1. Written on September 3rd, 2020
I promised myself I’d write it. I promised myself I’d finish it. I promised myself I’d put it here exactly where it belonged.
It was going to be so great. It was going to be perfect.
But instead I did nothing at all.
1. Written in December 2020
2. But true enough every other month of every other the year as well
The artist Michelangelo sits down on a heap of bricks and, propping his head in his hands, begins to think. How hard remembering is, and how easy forgetting.
“What’s up with you? Are you ill?” asked Comrade Popugayev.
These words put Michelangelo into such a frenzy that he pressed a finger against one of his nostrils and through his other nostril blew snot at Popugayev.
And that was that.
Khariton the peasant, having just downed some methylated spirit, was standing in front of the women with his trousers undone and uttering bad language.
“I’ve been waiting for you a whole hour!”
Having said this, he started to increase in height and, upon reaching the ceiling, he crumbled into a thousand little pellets.
A quite ordinary thing, but rather amusing
An amazing thing happened to me today.
I had slight toothache and was not in the greatest of moods. A small dog, which had broken its hind leg, was sprawled on the pavement. Andrey Semyonovich sat down on his haunches and began to howl. Anton Mikhailovich spat, said “yuck”, spat again, said “yuck” again, spat again, said “yuck” again and left. Fedya began shaking his head in denial. Koratygin clutched his head with his hands, fell over and died.
Because of her excessive curiosity, an old lady fell out of the window and smashed into the ground. In this way a very nice summer’s day started.
And that’s just about all there is to it.
1. I made these in December 2020
2. Daniil Kharms was a Russian writer from the early 20th Century
3. And I love his works completely
4. I made these from individual sentences from various stories, pieced together one by one, no two from the same story.
5. Using translations found on this wonderful website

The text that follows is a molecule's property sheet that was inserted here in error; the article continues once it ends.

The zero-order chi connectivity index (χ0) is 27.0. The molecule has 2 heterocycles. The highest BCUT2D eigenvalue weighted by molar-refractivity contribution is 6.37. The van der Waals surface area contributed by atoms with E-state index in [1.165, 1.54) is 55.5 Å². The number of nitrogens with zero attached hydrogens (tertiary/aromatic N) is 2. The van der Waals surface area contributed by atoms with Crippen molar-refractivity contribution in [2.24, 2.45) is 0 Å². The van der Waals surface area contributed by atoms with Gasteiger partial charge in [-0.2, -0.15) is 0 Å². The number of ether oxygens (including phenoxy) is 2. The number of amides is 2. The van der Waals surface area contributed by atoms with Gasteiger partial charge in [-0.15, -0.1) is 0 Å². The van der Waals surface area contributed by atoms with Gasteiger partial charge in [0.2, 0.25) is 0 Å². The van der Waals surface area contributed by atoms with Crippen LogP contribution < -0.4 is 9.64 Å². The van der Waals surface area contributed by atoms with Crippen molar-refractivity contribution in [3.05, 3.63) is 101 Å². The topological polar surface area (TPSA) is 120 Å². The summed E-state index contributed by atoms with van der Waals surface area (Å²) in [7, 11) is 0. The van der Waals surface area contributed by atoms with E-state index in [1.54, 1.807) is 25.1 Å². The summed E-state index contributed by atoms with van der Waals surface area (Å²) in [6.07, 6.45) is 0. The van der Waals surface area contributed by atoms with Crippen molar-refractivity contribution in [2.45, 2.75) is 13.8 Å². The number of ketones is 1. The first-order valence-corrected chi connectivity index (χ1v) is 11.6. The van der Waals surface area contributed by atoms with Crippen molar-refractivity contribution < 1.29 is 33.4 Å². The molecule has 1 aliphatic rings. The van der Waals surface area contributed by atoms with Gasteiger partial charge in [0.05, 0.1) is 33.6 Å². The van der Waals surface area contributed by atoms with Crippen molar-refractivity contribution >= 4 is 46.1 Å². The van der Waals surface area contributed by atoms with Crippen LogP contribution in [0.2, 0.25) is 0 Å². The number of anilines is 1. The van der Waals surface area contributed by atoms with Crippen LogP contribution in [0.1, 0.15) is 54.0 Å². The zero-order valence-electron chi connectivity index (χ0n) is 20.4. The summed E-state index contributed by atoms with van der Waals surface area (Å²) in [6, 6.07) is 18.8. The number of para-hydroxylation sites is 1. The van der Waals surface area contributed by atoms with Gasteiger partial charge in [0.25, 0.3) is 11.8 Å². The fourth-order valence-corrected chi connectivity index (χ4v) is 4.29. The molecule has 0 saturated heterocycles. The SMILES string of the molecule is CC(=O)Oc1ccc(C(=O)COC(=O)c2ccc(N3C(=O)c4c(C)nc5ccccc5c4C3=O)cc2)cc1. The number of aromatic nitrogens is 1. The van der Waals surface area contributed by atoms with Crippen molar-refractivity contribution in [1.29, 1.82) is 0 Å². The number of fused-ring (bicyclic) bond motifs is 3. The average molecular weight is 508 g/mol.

6. As I unfortunately don’t have any books of my own to use
7. The first story was assembled from the following stories: On phenomena and existences – No. 1; The memoirs of a wise old man; Andrey Semyonovich; What they sell in the shops these days; Symphony no. 2
8. The second story was assembled from: The start of a very nice summer’s day (a symphony); What they sell in the shops these days; How a man crumbled; Symphony no. 2
9. The third story was assembled from: A sonnet; The memoirs of a wise old man; The start of a very nice summer’s day (a symphony); Andrey Semyonovich; Symphony no. 2; Fedya Davidovich; What they sell in the shops these days; On phenomena and existences – No. 1
10. The fourth story was assembled from: Falling old ladies; The start of a very nice summer’s day (a symphony)
11. The fifth story was taken from: An encounter
12. Also if you liked these, I did two similar assemblage projects before that you might be interested in.
13. #1: In The Terminals Of Minraud – three short stories made from William Burroughs sentences
14: #2: The New Brothers Grimm – 13 fairy stories made out of old Brothers Grimm stories
It was the work of months, years, lifetimes, plus or minus a week, for accounting purposes. But now, finally, we had achieved what had always been considered impossible, unattainable, mythological, illogical – the creation of a true void.
Not simply a vacuum, but a full, total, all-encompassing nothingness. Matterless, energyless, structureless, lightless, pointless. A cube of perfect nothingness, six feet wide by six feet deep by six feet high (all the measurements had been changed from metric to fulfil the new patriotism in science criteria).
I was the one chosen to unveil it to the assembled crowds. I smiled, pointed. From the crowd, gasps, cries, shouts, moans. A muffled weep. Three swoons soon followed, plus two faints, one feint.
“It is impossible,” said a voice.
“It is illogical,” said another.
“It is incomprehensible,” said a third, which might well actually have been the first, again.
“It is… unavoidable!” said a fourth, or third, or maybe just the second again, who knows. What I do know were the hoped for laughs their pun had been designed to elicit were not forthcoming. Laughter was not permitted in the hall. We all knew that. Not since the incident.
The owner of that voice was ejected, barred, tarred, shamed.
Yet soon he returned.
“I wonder what it feels like,” said Toby, as he silently emerged from the wings to take his place beside me on the stage.
“It is a void,” I said. “It is by its nature sensationless.”
Toby reached out a hand.
Toby breached the border between the not-void and the void.
“Ha, it tickles,” he said, with a slightly coquettish giggle not becoming of a man of his size, stature, nomenclature.
And with that he stepped inside. That was the end of the void.
1. Written in September 2020
2. About the mysterious Toby Vok